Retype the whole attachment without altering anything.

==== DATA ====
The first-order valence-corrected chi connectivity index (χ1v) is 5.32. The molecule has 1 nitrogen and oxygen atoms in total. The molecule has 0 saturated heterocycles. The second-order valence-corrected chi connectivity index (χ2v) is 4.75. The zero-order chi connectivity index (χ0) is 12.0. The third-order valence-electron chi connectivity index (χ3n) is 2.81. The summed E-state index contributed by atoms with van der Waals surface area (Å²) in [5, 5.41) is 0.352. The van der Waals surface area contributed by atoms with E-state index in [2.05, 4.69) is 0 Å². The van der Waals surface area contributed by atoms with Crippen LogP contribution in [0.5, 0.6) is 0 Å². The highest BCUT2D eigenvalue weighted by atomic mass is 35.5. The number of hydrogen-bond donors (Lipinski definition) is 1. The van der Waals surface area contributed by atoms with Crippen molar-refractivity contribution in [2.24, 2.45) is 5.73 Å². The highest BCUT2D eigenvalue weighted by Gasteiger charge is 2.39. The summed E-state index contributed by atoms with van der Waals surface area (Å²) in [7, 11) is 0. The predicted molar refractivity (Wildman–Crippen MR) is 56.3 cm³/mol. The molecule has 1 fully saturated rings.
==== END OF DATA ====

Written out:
The first-order valence-corrected chi connectivity index (χ1v) is 5.32. The molecule has 1 nitrogen and oxygen atoms in total. The molecule has 0 saturated heterocycles. The second-order valence-corrected chi connectivity index (χ2v) is 4.75. The zero-order chi connectivity index (χ0) is 12.0. The third-order valence-electron chi connectivity index (χ3n) is 2.81. The summed E-state index contributed by atoms with van der Waals surface area (Å²) in [5, 5.41) is 0.352. The van der Waals surface area contributed by atoms with E-state index in [2.05, 4.69) is 0 Å². The van der Waals surface area contributed by atoms with Crippen LogP contribution in [0.5, 0.6) is 0 Å². The highest BCUT2D eigenvalue weighted by atomic mass is 35.5. The number of hydrogen-bond donors (Lipinski definition) is 1. The van der Waals surface area contributed by atoms with Crippen molar-refractivity contribution in [2.24, 2.45) is 5.73 Å². The highest BCUT2D eigenvalue weighted by Gasteiger charge is 2.39. The summed E-state index contributed by atoms with van der Waals surface area (Å²) in [7, 11) is 0. The predicted molar refractivity (Wildman–Crippen MR) is 56.3 cm³/mol. The molecule has 1 fully saturated rings.